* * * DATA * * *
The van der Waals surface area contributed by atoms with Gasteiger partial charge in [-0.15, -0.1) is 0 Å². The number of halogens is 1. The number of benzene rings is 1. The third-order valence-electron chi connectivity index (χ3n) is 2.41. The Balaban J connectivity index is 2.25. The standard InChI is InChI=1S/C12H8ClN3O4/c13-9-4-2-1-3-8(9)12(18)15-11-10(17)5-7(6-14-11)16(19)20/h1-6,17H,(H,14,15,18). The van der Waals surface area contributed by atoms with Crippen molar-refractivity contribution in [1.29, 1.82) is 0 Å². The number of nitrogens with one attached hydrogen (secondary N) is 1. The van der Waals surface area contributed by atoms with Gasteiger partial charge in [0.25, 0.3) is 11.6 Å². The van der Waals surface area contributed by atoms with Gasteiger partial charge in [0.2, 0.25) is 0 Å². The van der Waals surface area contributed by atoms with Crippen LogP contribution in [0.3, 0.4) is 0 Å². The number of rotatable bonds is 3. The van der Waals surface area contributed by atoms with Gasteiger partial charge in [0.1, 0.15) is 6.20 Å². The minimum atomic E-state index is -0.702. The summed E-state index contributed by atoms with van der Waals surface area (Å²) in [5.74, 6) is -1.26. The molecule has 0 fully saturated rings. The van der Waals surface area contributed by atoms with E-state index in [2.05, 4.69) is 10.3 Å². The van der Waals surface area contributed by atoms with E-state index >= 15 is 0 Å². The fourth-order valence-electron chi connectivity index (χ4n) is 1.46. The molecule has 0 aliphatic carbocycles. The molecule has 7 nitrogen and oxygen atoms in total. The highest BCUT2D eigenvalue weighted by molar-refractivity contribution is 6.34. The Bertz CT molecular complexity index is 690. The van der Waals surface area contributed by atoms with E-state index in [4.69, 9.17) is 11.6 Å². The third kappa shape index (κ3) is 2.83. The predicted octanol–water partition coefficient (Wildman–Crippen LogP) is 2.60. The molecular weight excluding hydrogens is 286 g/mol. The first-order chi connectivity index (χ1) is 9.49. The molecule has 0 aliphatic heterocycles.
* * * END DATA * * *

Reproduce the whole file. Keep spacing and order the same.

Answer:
The van der Waals surface area contributed by atoms with Gasteiger partial charge in [-0.15, -0.1) is 0 Å². The number of halogens is 1. The number of benzene rings is 1. The third-order valence-electron chi connectivity index (χ3n) is 2.41. The Balaban J connectivity index is 2.25. The standard InChI is InChI=1S/C12H8ClN3O4/c13-9-4-2-1-3-8(9)12(18)15-11-10(17)5-7(6-14-11)16(19)20/h1-6,17H,(H,14,15,18). The van der Waals surface area contributed by atoms with Crippen molar-refractivity contribution in [1.29, 1.82) is 0 Å². The number of nitrogens with one attached hydrogen (secondary N) is 1. The van der Waals surface area contributed by atoms with Gasteiger partial charge in [0.25, 0.3) is 11.6 Å². The van der Waals surface area contributed by atoms with Gasteiger partial charge in [0.2, 0.25) is 0 Å². The van der Waals surface area contributed by atoms with Crippen LogP contribution in [0.3, 0.4) is 0 Å². The number of rotatable bonds is 3. The van der Waals surface area contributed by atoms with Gasteiger partial charge in [0.1, 0.15) is 6.20 Å². The minimum atomic E-state index is -0.702. The summed E-state index contributed by atoms with van der Waals surface area (Å²) in [5.74, 6) is -1.26. The molecule has 0 fully saturated rings. The van der Waals surface area contributed by atoms with E-state index in [2.05, 4.69) is 10.3 Å². The van der Waals surface area contributed by atoms with E-state index >= 15 is 0 Å². The fourth-order valence-electron chi connectivity index (χ4n) is 1.46. The molecule has 0 aliphatic carbocycles. The molecule has 7 nitrogen and oxygen atoms in total. The highest BCUT2D eigenvalue weighted by molar-refractivity contribution is 6.34. The Bertz CT molecular complexity index is 690. The van der Waals surface area contributed by atoms with E-state index in [4.69, 9.17) is 11.6 Å². The third kappa shape index (κ3) is 2.83. The predicted octanol–water partition coefficient (Wildman–Crippen LogP) is 2.60. The molecular weight excluding hydrogens is 286 g/mol. The first-order chi connectivity index (χ1) is 9.49. The molecule has 0 aliphatic heterocycles.